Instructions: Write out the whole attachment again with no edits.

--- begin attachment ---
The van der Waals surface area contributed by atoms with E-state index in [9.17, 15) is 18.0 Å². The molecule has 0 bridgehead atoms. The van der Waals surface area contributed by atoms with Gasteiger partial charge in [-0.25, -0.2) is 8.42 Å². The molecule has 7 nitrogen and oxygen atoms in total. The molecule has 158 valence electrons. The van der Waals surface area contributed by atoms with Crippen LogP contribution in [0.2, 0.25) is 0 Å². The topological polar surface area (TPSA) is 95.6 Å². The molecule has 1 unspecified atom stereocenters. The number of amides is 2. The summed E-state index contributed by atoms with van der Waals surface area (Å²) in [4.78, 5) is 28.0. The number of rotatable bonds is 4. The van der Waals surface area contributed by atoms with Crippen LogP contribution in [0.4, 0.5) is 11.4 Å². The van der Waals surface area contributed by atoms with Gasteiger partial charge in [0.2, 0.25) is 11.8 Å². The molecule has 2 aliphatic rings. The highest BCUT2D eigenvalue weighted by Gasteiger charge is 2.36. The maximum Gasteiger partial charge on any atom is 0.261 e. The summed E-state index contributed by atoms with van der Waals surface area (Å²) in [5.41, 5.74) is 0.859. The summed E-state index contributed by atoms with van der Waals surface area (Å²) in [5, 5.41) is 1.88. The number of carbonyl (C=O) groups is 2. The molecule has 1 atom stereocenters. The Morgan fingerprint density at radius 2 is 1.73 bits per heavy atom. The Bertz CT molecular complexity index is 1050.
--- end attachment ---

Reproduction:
The van der Waals surface area contributed by atoms with E-state index in [9.17, 15) is 18.0 Å². The molecule has 0 bridgehead atoms. The van der Waals surface area contributed by atoms with Gasteiger partial charge in [-0.25, -0.2) is 8.42 Å². The molecule has 7 nitrogen and oxygen atoms in total. The molecule has 158 valence electrons. The van der Waals surface area contributed by atoms with Crippen LogP contribution in [0.2, 0.25) is 0 Å². The topological polar surface area (TPSA) is 95.6 Å². The molecule has 1 unspecified atom stereocenters. The number of amides is 2. The summed E-state index contributed by atoms with van der Waals surface area (Å²) in [4.78, 5) is 28.0. The number of rotatable bonds is 4. The van der Waals surface area contributed by atoms with Crippen LogP contribution in [0.4, 0.5) is 11.4 Å². The van der Waals surface area contributed by atoms with Gasteiger partial charge in [0.2, 0.25) is 11.8 Å². The molecule has 2 aliphatic rings. The highest BCUT2D eigenvalue weighted by Gasteiger charge is 2.36. The maximum Gasteiger partial charge on any atom is 0.261 e. The summed E-state index contributed by atoms with van der Waals surface area (Å²) in [5.41, 5.74) is 0.859. The summed E-state index contributed by atoms with van der Waals surface area (Å²) in [5, 5.41) is 1.88. The number of carbonyl (C=O) groups is 2. The molecule has 1 atom stereocenters. The Morgan fingerprint density at radius 2 is 1.73 bits per heavy atom. The Bertz CT molecular complexity index is 1050.